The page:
Magazine article The Spectator

Sex, Lies and Tax Returns

Magazine article The Spectator

Sex, Lies and Tax Returns

Article excerpt

The confected scandal around the Panama papers is part of a concerted and sinister attempt to change what counts as private

Call this a scandal? A few years ago, it wouldn't have made the cut. If any reporter had taken the David Cameron tax 'scoop' into the now-defunct News of the World, he would have been laughed out of the building.

'OK, just run it by me again. The Prime Minister's dad was a stockbroker, right? Daddy Cameron operated this fund in Panama, or somewhere, and Dave had a few shares in it. Then before Dave became Prime Minister, he sold the shares and made a profit of 19 grand, after paying full capital gains tax in Britain. Where's the story?'

'But boss...'

'Don't you "But boss" me. I'm trying to sell newspapers here. Bring me shagging, bring me sex'n'drugs in high places, bring me something they'll be talking about down the Dog & Duck. Not this garbage.'

We've come a long way from Christine Keeler, the call girl who poleaxed the Conservative defence secretary John Profumo in 1961. If, instead of consorting with hookers, Profumo had been found to have intimate knowledge of offshore tax jurisdictions, he wouldn't have been consigned to lifelong political oblivion -- he'd have been made Chief Secretary to the Treasury.

Admittedly, public mores have undergone a tectonic shift in the past decade or so. But the tastes of the newspaper-buying public haven't changed that much. Sex sells. Confected stories concerning tax avoidance don't.

I've always had a simple theory about front-page headlines. If you can imagine a news vendor shouting it at Liverpool Street station, you're in business. If not, forget it.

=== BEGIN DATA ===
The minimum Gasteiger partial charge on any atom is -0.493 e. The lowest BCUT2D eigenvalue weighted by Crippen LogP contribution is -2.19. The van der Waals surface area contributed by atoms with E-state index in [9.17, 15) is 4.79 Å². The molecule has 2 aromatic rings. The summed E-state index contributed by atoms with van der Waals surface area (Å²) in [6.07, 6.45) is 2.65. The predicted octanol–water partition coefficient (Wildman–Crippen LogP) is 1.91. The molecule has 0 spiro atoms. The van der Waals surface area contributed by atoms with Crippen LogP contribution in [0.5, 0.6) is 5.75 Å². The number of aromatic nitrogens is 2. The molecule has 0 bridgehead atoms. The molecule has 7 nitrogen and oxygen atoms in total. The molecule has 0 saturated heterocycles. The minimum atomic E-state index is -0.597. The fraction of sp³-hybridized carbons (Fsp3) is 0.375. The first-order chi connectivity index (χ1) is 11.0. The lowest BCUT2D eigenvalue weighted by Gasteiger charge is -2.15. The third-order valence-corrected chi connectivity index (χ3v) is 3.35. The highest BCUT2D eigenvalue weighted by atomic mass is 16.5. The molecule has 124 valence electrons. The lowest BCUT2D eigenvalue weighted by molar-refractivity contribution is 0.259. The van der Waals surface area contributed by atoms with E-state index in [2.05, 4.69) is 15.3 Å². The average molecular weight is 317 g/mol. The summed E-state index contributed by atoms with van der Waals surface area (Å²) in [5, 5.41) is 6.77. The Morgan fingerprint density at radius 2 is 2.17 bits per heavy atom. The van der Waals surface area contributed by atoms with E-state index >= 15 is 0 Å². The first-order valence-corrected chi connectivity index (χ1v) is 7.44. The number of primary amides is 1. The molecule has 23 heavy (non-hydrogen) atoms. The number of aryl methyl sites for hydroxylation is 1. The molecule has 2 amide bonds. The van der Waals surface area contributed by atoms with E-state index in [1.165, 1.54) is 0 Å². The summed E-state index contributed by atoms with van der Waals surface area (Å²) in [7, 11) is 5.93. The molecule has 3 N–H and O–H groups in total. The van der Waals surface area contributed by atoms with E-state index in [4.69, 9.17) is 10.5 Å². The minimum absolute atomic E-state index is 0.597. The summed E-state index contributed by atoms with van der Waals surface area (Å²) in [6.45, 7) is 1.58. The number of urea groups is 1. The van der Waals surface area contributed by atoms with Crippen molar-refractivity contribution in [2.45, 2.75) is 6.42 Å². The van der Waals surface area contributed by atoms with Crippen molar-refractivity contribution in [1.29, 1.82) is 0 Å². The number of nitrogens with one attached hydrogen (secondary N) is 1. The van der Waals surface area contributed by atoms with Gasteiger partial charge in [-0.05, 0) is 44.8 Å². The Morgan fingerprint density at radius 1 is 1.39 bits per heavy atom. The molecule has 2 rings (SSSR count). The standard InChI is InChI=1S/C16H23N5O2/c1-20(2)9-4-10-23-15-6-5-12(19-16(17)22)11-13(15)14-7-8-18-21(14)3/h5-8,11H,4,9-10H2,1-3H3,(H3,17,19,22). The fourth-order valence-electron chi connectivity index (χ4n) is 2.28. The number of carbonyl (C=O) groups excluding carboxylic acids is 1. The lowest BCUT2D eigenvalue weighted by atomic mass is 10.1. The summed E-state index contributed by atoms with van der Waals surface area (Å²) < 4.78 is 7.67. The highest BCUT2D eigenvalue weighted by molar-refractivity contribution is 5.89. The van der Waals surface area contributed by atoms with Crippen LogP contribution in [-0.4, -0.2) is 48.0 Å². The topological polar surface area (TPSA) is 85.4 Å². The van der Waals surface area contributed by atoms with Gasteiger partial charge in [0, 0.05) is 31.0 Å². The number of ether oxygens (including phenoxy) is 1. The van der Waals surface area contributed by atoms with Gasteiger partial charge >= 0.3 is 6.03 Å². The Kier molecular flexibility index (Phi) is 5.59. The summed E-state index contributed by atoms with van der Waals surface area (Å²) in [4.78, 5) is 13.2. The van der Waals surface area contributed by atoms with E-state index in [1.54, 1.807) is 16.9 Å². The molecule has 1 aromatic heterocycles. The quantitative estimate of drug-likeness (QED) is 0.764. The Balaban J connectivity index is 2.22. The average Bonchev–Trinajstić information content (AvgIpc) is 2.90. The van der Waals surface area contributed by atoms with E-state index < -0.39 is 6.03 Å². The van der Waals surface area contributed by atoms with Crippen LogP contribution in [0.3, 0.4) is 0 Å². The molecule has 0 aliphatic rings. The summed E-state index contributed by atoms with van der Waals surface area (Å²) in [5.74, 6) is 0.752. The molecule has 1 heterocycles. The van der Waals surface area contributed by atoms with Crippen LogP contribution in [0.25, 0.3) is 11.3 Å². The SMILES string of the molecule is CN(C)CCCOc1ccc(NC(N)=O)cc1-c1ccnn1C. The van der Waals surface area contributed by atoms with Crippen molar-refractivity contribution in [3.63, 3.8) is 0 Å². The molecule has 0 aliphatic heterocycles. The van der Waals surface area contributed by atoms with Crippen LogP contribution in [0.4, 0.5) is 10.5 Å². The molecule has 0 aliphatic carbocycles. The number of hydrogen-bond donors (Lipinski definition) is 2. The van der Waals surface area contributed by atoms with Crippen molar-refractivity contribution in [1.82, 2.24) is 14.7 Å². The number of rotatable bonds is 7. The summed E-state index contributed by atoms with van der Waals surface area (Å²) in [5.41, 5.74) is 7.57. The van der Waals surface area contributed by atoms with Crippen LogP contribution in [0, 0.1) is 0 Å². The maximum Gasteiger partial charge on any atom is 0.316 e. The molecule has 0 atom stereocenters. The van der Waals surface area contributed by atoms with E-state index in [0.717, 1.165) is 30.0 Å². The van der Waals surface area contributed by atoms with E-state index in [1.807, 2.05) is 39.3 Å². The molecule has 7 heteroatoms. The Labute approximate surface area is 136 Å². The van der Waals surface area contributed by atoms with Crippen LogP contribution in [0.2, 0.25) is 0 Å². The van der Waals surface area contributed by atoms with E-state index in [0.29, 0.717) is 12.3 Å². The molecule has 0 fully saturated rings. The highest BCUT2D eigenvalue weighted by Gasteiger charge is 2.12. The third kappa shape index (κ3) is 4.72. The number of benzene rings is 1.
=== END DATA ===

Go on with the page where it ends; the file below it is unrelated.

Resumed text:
Thus: 'Married minister in sleazy knee-trembler with dominatrix! Read all about it!' You're off to the races. 'Minister in complicated, perfectly legal shares deal shock!' Nah, I've got a train to catch.

But even this tried and tested formula no longer holds. It has been revealed this week that before he became Culture Secretary, John Whittingdale went out with a woman he met on the dating site Match.com -- until he discovered that she was indeed a professional dominatrix. He says that when he found out her occupation he ended the relationship. (I suppose there's always the possibility that she dumped him when she found out he was a Tory politician.)

A number of newspapers investigated the liaison but decided not to publish because Whittingdale was a single divorced man and, in the post-Leveson hysteria, it would be difficult to argue that the story was in the public interest.

This has sent the anti-free-press Hacked Off crowd into apoplexy, claiming the papers held off because they were trying to blackmail Whittingdale, who was previously chairman of the Commons culture committee, which oversees the media.

Yet the story was put into the public domain by the BBC, which is now under pressure from Whittingdale, and in the normal course of events would take a very dim view of any newspaper which wrote about a minister's sex life. So for once Fleet Street is being attacked for being responsible! Talk about pots and kettles. It only goes to prove that the row about privacy is purely politically motivated and nothing to do with the rights of individuals to freedom from un-warranted scrutiny.

We live in interesting times, as the Chinese say. Had Cameron learned anything from his days as PR man to Michael Green at Carlton, he would have got out in front of the tax story sooner. By waiting until the truth was pulled from him like a particularly stubborn wisdom tooth, he turned a non-event into a political drama. He behaved like a man about to have his collar felt and was treated accordingly by the press. That's his own stupid fault. Cameron's prevarication sent the Pavlovian piranhas of the parliamentary lobby into a feeding frenzy.

The Prime Minister has now allowed himself to be panicked into disclosing his past six years' tax returns, which tell us precisely nothing we couldn't have found out already -- if anyone had bothered to look. …

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